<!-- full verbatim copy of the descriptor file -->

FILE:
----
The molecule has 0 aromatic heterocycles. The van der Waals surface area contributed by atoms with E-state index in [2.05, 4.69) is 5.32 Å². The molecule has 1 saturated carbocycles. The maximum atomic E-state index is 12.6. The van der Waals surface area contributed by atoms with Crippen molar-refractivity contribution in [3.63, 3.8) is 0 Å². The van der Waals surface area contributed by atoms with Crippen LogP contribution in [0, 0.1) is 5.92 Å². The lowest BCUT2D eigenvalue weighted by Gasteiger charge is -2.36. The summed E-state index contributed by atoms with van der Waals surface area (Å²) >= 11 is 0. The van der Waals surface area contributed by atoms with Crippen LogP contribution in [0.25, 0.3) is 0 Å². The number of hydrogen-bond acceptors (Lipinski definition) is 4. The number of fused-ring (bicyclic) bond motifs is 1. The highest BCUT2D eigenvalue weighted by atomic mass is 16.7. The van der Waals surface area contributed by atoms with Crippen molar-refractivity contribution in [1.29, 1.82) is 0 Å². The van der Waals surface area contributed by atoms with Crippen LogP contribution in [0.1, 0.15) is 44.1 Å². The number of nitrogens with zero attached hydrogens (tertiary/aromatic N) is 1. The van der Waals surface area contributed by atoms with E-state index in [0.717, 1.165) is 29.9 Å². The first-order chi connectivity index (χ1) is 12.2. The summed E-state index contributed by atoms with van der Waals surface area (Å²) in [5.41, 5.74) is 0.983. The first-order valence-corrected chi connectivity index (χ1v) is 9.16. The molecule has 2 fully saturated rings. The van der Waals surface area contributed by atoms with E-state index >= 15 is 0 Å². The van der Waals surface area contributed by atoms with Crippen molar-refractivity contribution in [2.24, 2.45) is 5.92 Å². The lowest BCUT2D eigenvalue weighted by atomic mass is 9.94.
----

The molecule has 0 aromatic heterocycles. The van der Waals surface area contributed by atoms with E-state index in [2.05, 4.69) is 5.32 Å². The molecule has 1 saturated carbocycles. The maximum atomic E-state index is 12.6. The van der Waals surface area contributed by atoms with Crippen molar-refractivity contribution in [3.63, 3.8) is 0 Å². The van der Waals surface area contributed by atoms with Crippen LogP contribution in [0, 0.1) is 5.92 Å². The lowest BCUT2D eigenvalue weighted by Gasteiger charge is -2.36. The summed E-state index contributed by atoms with van der Waals surface area (Å²) >= 11 is 0. The van der Waals surface area contributed by atoms with Crippen LogP contribution in [0.25, 0.3) is 0 Å². The number of hydrogen-bond acceptors (Lipinski definition) is 4. The number of fused-ring (bicyclic) bond motifs is 1. The highest BCUT2D eigenvalue weighted by atomic mass is 16.7. The van der Waals surface area contributed by atoms with Crippen molar-refractivity contribution in [1.29, 1.82) is 0 Å². The van der Waals surface area contributed by atoms with Crippen LogP contribution in [0.1, 0.15) is 44.1 Å². The number of nitrogens with zero attached hydrogens (tertiary/aromatic N) is 1. The van der Waals surface area contributed by atoms with E-state index in [0.717, 1.165) is 29.9 Å². The first-order chi connectivity index (χ1) is 12.2. The summed E-state index contributed by atoms with van der Waals surface area (Å²) in [5.41, 5.74) is 0.983. The first-order valence-corrected chi connectivity index (χ1v) is 9.16. The molecule has 2 fully saturated rings. The van der Waals surface area contributed by atoms with E-state index >= 15 is 0 Å². The van der Waals surface area contributed by atoms with Crippen molar-refractivity contribution in [2.24, 2.45) is 5.92 Å². The lowest BCUT2D eigenvalue weighted by atomic mass is 9.94.